For example, exceptional coding talent is rare, and opportunity to become a developer is also rare - it requires access to education, computers, time to learn and to hack (not working at the grocery store so your family can feed itself), and people to work with (to encourage you, to learn from, to mentor you, etc.). At first glance, at least, it seems obvious that there are many very talented developers who just haven't had the opportunities.


Yet Fujifilm survived while seniority-itis is stronger at Japanese companies than anywhere else


Fujifilm had enough product diversity (in medical films, recording media, and digital, to name but a few) to survive the film camera downturn.

Kodak didn't.

They did try to innovate in their space, which they thought was camera tech, but their only real competency was in making film, and their only real focus was in making film cameras (despite some early forays into digital photography).


At a company like Google or Apple, janitors are all employees of contractors. They aren't regular employees like Kodak. Also, no Google or Apple janitor will become a high-level, respected employee at Google or Apple through promotion.


Kodak is dead because of the MBAs outsourcing to Japan for short-term film profits...


Outsourcing what exactly?


Sorry, did they use a janitor at Kodak as the example? The job market in Rochester was an anomaly in that time period.


This also doesn't include customer satisfaction.

I personally had more enjoyable experience with UPS than FedEx. It seems to be always on schedule and delivered as promised. FedEx is not terrible, but has some variation.


For years and years, packages shipped via FedEx would arrive at the house I grew up in beat to hell. Rarely to the point of damaging the goods inside, but not exactly confidence inspiring.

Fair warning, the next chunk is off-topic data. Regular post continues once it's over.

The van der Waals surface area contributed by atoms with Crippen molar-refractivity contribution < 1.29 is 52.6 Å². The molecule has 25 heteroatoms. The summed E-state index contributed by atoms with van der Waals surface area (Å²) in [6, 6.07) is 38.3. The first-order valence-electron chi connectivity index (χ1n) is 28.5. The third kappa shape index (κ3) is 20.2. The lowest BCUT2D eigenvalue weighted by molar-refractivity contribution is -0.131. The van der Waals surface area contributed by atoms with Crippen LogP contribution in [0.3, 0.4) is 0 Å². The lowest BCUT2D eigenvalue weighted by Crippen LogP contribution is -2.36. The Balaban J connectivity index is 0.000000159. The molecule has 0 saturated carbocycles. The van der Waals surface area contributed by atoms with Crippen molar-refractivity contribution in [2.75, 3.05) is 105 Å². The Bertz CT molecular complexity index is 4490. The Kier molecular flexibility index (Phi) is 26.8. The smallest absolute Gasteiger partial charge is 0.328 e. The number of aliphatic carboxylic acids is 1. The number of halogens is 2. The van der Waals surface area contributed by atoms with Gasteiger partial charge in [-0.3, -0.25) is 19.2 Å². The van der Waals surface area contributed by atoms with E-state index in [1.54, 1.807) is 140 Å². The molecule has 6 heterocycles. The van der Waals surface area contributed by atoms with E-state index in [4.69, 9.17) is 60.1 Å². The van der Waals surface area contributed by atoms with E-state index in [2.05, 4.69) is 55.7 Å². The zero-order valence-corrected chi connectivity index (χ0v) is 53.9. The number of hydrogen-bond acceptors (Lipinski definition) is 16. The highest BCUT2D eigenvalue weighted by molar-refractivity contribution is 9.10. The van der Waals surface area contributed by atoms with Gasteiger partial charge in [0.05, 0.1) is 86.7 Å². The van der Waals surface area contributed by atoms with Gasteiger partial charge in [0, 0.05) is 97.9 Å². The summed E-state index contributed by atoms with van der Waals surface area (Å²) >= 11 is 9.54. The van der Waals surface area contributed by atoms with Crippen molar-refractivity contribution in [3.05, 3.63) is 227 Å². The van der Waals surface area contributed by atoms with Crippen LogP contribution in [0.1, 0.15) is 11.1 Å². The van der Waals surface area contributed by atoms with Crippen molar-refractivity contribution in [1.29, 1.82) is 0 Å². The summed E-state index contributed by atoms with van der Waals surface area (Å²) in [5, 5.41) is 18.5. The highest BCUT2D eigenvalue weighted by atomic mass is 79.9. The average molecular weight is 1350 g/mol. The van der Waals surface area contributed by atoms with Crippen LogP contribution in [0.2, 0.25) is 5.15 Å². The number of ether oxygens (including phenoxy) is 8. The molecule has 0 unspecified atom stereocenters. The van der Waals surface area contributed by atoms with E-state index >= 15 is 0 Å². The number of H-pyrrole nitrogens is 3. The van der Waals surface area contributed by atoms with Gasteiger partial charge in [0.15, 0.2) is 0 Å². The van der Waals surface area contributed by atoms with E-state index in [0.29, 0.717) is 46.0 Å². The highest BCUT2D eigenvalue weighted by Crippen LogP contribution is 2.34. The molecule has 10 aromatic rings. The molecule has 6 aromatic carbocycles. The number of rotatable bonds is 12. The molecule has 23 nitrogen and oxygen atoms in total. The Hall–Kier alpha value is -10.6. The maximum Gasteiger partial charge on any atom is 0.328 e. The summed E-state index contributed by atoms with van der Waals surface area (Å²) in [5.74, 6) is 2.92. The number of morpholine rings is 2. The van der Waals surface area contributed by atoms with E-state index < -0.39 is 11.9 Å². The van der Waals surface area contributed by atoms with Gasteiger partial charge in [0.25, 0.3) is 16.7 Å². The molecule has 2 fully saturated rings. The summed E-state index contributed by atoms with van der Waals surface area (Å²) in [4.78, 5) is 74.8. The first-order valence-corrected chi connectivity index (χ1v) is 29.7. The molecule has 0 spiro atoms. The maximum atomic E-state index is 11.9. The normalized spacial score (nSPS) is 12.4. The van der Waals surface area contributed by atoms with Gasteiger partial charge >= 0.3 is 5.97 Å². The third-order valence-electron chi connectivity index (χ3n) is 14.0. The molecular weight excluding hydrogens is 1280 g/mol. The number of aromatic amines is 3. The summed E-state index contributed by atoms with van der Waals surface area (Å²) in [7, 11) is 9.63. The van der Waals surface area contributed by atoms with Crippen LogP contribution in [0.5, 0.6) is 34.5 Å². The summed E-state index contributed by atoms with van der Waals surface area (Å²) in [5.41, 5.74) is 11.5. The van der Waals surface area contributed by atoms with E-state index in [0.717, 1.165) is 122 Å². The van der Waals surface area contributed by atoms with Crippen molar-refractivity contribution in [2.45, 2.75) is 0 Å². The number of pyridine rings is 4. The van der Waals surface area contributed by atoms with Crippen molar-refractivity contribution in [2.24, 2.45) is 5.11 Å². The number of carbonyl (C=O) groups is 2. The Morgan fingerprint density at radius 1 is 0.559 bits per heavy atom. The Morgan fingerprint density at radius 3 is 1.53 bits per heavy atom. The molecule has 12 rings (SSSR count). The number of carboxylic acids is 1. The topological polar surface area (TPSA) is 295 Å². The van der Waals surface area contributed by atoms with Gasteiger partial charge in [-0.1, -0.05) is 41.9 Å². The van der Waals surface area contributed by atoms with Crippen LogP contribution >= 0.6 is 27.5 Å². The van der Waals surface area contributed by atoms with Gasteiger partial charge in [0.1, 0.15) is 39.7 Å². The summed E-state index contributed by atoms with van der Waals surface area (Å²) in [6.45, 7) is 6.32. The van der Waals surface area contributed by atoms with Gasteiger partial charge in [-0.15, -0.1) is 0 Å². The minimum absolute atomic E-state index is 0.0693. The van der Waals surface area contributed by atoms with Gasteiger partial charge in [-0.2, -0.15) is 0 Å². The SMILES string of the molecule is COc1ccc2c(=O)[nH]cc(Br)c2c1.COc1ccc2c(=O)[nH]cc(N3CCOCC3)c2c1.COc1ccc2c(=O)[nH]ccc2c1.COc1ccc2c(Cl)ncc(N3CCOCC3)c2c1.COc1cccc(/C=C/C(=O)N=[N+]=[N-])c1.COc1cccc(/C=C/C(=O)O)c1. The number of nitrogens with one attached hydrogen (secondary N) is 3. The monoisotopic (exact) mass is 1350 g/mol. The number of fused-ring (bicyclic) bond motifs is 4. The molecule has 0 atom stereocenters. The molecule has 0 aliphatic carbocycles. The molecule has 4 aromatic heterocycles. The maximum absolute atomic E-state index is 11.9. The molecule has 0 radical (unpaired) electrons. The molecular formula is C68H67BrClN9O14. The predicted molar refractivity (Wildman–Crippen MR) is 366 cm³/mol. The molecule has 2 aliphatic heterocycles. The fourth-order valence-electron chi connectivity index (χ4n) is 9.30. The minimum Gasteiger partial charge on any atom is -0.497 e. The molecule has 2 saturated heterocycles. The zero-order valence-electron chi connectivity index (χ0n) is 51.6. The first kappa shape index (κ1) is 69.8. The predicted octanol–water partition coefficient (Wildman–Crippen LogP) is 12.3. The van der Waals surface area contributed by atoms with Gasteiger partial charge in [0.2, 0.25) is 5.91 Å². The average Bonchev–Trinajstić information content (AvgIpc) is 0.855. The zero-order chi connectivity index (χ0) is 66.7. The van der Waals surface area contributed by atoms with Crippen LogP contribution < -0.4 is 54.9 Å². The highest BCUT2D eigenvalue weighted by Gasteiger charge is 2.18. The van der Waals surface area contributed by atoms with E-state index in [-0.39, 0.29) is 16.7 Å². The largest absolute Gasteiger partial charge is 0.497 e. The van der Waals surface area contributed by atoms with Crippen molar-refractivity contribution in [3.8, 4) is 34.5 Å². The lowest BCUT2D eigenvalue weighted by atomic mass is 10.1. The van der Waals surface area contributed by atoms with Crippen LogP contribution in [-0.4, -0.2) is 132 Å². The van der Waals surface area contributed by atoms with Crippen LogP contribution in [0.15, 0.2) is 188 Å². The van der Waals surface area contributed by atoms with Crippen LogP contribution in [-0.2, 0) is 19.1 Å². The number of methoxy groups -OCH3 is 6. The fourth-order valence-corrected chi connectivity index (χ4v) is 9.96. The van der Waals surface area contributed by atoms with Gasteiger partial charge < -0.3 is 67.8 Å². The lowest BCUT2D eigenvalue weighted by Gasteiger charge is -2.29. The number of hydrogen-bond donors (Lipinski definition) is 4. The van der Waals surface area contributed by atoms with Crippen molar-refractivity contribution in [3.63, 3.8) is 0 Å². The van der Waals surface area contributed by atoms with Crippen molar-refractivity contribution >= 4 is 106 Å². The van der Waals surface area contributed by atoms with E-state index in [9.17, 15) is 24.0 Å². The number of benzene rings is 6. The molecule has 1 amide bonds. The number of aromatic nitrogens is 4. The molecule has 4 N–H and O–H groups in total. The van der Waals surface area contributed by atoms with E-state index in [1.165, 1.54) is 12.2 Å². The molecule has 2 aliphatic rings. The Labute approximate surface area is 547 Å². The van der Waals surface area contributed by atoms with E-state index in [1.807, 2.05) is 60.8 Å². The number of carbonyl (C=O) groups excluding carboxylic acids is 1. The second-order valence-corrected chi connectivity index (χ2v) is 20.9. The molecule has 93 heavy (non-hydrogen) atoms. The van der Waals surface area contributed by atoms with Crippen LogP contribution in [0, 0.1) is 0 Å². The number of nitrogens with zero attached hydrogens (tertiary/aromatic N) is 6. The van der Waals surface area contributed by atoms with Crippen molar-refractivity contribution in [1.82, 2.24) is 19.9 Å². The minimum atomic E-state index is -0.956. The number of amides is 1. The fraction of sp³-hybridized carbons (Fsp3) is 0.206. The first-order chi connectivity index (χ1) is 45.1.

I imagine FedEx thinks of the drivers as partners rather than "temporary commodities". It's a franchise model or close enough. McDonald's calls their analogues, "owner/operators." That's no slur.


This is a naive comparison when taken out-of-context. Frankly, I don't really understand how you could be an independent contractor working 5 days a week on a single route contract for FedEx -- when would you have time to service your truck or how would unpaid sick days or vacation work -- but the retirement accounts are all commodities now, especially with the internet -- in fact, my CU offers better HSA than my former employer.


FedEx => Uber => FedUbX Delivery


FUBAR Delivery.

If it's not f*cked it's free!


Fuber.


Fubex Delivery


Can you explain why you look down on pizza delivery drivers so much? Why would a person delivering random crap you bought off Amazon deserve retirement benefits but a person delivering your dinner does not?


You really should look into your projection. I'm arguing for MORE benefits for workers, not less, but you couldn't see it because of your pre-built biases before you ever read my comment. You're looking for a moral battle to the point you're attacking allies.




Guidelines | FAQ | Support | API | Security | Lists | Bookmarklet | Legal | Apply to YC | Contact

Search: